Potential Tax Traps In Separation Or Divorce
By: Beverly Brautigam, CPA and Hal Bartholomew, CFLS
Are you separated from your spouse or thinking of dissolving your marriage? Over half of all California marriages end in divorce. The statistic is even higher for second marriages. You may think that separating from your spouse or getting a divorce isn’t any of Uncle Sam’s business, but either of these changes could affect your tax picture. Your filing status for your returns is determined as of your marital status on December 31 of the tax year. The filing status options are: single, married filing a joint return, married filing a separate return, head of household and qualifying widow(er) with dependent child.
Consideration should be given to how tax returns will be filed. As each spouse is joint and severally liable for any taxes and interest and/or penalties on a joint return, it may be wise to file separate returns. If separate returns are used in a community-property jurisdiction, as in California, the general rule is that each spouse must report one-half of the community income and all of his or her separate income. However, the combined tax from two married-filing separate returns is generally greater than the liability for a joint return. There can often be tax savings by finalizing the marital status by year-end enabling the parties to each file as a single taxpayer (avoiding the marriage tax penalty). It is best to have your specific situation evaluated.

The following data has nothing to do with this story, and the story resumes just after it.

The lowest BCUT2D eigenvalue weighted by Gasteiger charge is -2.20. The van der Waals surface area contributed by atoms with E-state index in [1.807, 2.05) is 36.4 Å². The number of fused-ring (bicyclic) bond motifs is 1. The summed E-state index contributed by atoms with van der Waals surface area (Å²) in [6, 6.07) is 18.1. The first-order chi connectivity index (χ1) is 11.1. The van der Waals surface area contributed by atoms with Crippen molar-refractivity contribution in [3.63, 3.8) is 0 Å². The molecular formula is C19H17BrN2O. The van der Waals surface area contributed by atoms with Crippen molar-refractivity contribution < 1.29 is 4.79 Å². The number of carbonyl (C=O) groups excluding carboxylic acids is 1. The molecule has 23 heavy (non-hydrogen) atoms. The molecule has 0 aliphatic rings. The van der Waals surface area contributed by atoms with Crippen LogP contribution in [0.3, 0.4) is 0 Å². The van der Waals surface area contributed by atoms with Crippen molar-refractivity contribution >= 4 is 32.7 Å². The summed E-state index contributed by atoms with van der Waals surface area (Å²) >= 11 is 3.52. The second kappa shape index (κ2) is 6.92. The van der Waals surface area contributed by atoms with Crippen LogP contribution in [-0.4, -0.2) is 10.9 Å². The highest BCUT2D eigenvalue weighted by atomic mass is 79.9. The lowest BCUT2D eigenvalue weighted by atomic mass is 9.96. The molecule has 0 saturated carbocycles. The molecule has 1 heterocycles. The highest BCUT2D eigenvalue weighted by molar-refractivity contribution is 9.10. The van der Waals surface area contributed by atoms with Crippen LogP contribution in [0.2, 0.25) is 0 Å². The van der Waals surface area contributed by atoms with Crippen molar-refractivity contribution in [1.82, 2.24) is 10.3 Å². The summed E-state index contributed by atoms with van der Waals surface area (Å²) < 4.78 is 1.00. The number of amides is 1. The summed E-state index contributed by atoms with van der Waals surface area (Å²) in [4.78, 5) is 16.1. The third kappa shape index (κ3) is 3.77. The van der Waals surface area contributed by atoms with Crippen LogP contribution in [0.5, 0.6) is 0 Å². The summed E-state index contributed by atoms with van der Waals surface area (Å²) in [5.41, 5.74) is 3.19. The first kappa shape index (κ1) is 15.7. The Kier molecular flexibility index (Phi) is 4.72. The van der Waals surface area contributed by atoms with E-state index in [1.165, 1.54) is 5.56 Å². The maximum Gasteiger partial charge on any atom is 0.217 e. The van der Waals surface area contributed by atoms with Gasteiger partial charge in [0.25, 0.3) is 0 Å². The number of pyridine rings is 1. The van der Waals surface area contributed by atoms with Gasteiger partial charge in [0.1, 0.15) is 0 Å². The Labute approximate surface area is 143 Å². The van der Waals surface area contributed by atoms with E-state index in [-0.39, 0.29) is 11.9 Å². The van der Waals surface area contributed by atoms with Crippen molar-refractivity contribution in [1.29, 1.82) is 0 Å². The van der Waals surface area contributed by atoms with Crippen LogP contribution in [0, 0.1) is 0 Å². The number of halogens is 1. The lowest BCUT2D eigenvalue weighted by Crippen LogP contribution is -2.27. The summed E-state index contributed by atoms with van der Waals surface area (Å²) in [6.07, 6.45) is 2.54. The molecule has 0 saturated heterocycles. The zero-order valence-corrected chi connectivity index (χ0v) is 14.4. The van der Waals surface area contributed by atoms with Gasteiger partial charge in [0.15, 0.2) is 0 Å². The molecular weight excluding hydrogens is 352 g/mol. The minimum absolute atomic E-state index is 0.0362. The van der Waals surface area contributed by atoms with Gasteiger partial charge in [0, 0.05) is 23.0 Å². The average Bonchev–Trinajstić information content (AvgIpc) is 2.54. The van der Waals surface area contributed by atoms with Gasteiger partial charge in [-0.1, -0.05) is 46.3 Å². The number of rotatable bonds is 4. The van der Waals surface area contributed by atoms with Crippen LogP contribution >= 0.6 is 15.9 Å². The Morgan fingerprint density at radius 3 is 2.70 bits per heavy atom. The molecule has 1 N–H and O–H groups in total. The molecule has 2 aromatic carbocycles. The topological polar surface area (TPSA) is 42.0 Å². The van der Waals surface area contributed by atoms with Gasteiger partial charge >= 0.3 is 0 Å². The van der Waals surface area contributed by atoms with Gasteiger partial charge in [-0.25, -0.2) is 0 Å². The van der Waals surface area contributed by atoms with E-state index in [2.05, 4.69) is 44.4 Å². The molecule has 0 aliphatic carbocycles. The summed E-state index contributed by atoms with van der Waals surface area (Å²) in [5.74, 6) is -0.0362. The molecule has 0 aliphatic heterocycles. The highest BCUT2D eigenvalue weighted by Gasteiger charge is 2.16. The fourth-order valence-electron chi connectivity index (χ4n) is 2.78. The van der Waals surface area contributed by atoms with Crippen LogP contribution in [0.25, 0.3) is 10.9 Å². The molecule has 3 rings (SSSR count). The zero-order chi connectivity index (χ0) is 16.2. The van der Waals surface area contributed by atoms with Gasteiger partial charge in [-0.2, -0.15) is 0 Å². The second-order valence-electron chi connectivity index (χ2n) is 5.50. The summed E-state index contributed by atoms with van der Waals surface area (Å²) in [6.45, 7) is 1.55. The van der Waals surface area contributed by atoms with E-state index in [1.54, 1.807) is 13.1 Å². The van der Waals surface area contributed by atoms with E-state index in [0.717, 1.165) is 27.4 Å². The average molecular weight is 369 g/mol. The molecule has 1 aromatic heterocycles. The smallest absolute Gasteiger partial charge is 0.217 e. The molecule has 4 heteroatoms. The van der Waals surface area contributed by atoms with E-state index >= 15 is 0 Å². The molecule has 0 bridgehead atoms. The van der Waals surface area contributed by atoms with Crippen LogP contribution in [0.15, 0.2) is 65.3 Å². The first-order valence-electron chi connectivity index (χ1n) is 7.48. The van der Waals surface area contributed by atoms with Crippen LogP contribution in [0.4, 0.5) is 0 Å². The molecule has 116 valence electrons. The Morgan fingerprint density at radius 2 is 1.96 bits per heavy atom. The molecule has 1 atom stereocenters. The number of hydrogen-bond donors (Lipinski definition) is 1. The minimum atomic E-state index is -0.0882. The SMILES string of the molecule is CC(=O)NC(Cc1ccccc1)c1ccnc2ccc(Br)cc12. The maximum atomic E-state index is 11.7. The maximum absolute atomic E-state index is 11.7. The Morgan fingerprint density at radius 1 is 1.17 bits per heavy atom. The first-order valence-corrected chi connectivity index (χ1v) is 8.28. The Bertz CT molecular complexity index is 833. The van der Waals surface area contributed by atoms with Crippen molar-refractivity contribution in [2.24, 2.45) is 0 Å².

Community income includes earned income until the date of separation.
If you choose to file separate returns, any withholding, estimated tax payments made and/or applied overpayments during the year can be allocated between spouses by writing to the IRS or the Franchise Tax Board detailing how the payments should be applied. The letter should be signed by both spouses.
If there are children of the marriage and the children qualify as dependents, generally, the parent who has physical custody of a child or children for the greater portion of the year is entitled to the dependency exemption. For 2005, an exemption is worth $3,200 on the federal return and $265 on the California return. However, these exemptions are phased out when a taxpayer’s adjusted gross income exceeds a certain amount depending on filing status. Be sure that you can benefit from the exemption before arguing over it. The custodial parent can waive the dependency exemption to the noncustodial parent in writing by completing Form 8332.
Starting in 1998, taxpayers with a son or daughter, grandchild, stepchild or foster child who is a U.S. citizen, national or legal resident, is under the age of 17 and can be claimed as the taxpayer’s dependent can claim a credit of $1,000 per child. The credit is phased out at certain income levels depending on filing status. There is a complex formula for determining the limitations on the amount of the credit and its partial refundability against payroll taxes for taxpayers with three or more qualifying children.
The custodial parent is allowed a credit for child-care expenses incurred for children who are under the age of 13 and who are dependents of the taxpayer. The amount of employment-related expenses eligible for the federal credit is $3,000 ($6,000 for two or more children). Depending on the taxpayer’s adjusted gross income, the percentage of employment-related expenses that make up the amount of the credit varies from 20 percent to 35 percent. A divorced or legally separated taxpayer having custody of a child who qualifies them for the credit is entitled to it even though he or she has released the right to a dependency exemption.